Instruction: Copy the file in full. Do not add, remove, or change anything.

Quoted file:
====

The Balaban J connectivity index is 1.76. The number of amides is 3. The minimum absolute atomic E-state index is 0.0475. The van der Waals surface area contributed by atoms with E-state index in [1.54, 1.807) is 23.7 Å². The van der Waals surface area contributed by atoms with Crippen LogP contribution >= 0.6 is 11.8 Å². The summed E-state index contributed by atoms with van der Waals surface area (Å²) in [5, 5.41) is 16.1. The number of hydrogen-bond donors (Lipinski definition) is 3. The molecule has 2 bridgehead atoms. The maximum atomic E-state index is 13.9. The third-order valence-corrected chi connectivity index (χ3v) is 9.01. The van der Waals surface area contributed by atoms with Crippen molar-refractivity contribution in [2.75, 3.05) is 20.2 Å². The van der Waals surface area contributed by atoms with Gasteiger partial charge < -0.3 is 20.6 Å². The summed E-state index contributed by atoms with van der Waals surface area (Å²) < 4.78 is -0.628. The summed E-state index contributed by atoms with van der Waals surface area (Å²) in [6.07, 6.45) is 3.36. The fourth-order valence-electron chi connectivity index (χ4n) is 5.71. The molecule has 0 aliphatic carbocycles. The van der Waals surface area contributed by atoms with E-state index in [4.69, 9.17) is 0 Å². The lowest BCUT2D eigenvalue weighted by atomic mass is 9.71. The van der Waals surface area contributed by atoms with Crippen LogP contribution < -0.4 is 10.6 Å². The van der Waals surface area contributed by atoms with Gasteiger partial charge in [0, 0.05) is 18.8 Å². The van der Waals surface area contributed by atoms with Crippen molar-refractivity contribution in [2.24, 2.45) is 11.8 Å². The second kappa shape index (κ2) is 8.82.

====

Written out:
The Balaban J connectivity index is 1.76. The number of amides is 3. The minimum absolute atomic E-state index is 0.0475. The van der Waals surface area contributed by atoms with E-state index in [1.54, 1.807) is 23.7 Å². The van der Waals surface area contributed by atoms with Crippen LogP contribution >= 0.6 is 11.8 Å². The summed E-state index contributed by atoms with van der Waals surface area (Å²) in [5, 5.41) is 16.1. The number of hydrogen-bond donors (Lipinski definition) is 3. The molecule has 2 bridgehead atoms. The maximum atomic E-state index is 13.9. The third-order valence-corrected chi connectivity index (χ3v) is 9.01. The van der Waals surface area contributed by atoms with Crippen molar-refractivity contribution in [2.75, 3.05) is 20.2 Å². The van der Waals surface area contributed by atoms with Gasteiger partial charge < -0.3 is 20.6 Å². The summed E-state index contributed by atoms with van der Waals surface area (Å²) < 4.78 is -0.628. The summed E-state index contributed by atoms with van der Waals surface area (Å²) in [6.07, 6.45) is 3.36. The fourth-order valence-electron chi connectivity index (χ4n) is 5.71. The molecule has 0 aliphatic carbocycles. The van der Waals surface area contributed by atoms with E-state index in [4.69, 9.17) is 0 Å². The lowest BCUT2D eigenvalue weighted by atomic mass is 9.71. The van der Waals surface area contributed by atoms with Crippen LogP contribution < -0.4 is 10.6 Å². The van der Waals surface area contributed by atoms with Gasteiger partial charge in [0, 0.05) is 18.8 Å². The van der Waals surface area contributed by atoms with Crippen molar-refractivity contribution in [2.24, 2.45) is 11.8 Å². The second kappa shape index (κ2) is 8.82.